Wednesday's data shows the virus is slowing throughout the D.C. region. In an uplifting twist, the region is now setting records for some of the lowest case numbers seen in months.
It’s encouraging news as schools begin reopening or planning to reopen, and federal officials say it’s not necessary to get teachers vaccinated before they go back to class.
"There is increasing data to suggest that schools can safely reopen and that safe reopening does not suggest that teachers need to be vaccinated," CDC Director Rochelle Walensky said.
D.C., Virginia Schools Make Reopening Plans
Parents in the D.C. area getting a clearer picture of when more students in our region will head back to the classroom for in-person learning.
Two of the biggest districts in the area, Loudoun and Fairfax, have announced their plans to get kids back in schools by mid-March at the latest.
Loudoun County’s plan has kids returning for hybrid instruction two days a week. Special education students, English language learners and kindergarteners through fifth graders would return first, on Feb. 16.
Middle and high school students would return by March 3.
The plan also gives the superintendent full discretion to return to 100% virtual learning if needed.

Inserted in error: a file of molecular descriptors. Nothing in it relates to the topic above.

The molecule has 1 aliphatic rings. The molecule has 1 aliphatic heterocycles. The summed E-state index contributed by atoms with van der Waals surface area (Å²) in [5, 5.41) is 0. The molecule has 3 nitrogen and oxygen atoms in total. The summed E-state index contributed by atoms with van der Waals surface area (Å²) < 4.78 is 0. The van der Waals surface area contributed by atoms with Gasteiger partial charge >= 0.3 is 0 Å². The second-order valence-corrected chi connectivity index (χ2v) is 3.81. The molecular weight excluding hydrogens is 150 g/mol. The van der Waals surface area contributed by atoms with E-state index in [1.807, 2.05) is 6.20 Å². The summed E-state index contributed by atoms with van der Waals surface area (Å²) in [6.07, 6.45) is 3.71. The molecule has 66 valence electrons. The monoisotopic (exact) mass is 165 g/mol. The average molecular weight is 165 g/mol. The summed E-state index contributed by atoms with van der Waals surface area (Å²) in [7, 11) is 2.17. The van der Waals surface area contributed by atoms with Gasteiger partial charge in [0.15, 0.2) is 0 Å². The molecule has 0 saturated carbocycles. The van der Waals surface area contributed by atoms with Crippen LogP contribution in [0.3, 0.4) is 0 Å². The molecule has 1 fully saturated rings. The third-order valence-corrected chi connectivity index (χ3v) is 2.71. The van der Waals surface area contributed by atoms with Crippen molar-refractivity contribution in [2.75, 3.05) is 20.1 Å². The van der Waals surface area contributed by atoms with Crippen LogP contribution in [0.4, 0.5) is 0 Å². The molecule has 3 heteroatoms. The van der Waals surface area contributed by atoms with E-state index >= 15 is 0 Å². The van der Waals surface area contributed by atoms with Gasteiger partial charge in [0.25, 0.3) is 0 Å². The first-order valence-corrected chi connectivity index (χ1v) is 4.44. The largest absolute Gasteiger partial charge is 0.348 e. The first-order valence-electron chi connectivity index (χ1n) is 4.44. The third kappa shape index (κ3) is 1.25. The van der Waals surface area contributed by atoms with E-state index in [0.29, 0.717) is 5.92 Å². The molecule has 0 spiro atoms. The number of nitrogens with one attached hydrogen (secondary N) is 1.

Fairfax County's school board voted unanimously to support returning to a hybrid learning plan by March 16. Students would have two days of in-person learning and two days of virtual learning per week.
Superintendent Scott Brabrand said over half of Fairfax County Public Schools staff who signed up for a COVID-19 vaccine have already received at least their first shot.
Many associations that represent teachers and staff have opposed a return to in-person learning until staff have received both doses of the vaccine.
The Prince William County School Board is set to meet Wednesday and discuss another vaccination blitz this weekend for teachers and staff.
The district has a goal of phasing children into in-person learning by the end of the month.
Frederick County Schools officials will also provide an update on their shift to in-person learning later today.
D.C. already welcomed back 9,000 students in classrooms on Tuesday, but not without controversy.
The Washington Teachers Union has raised concerns about safety in schools and plans to carefully monitor teachers and work conditions.
District officials say that all the schools are safe.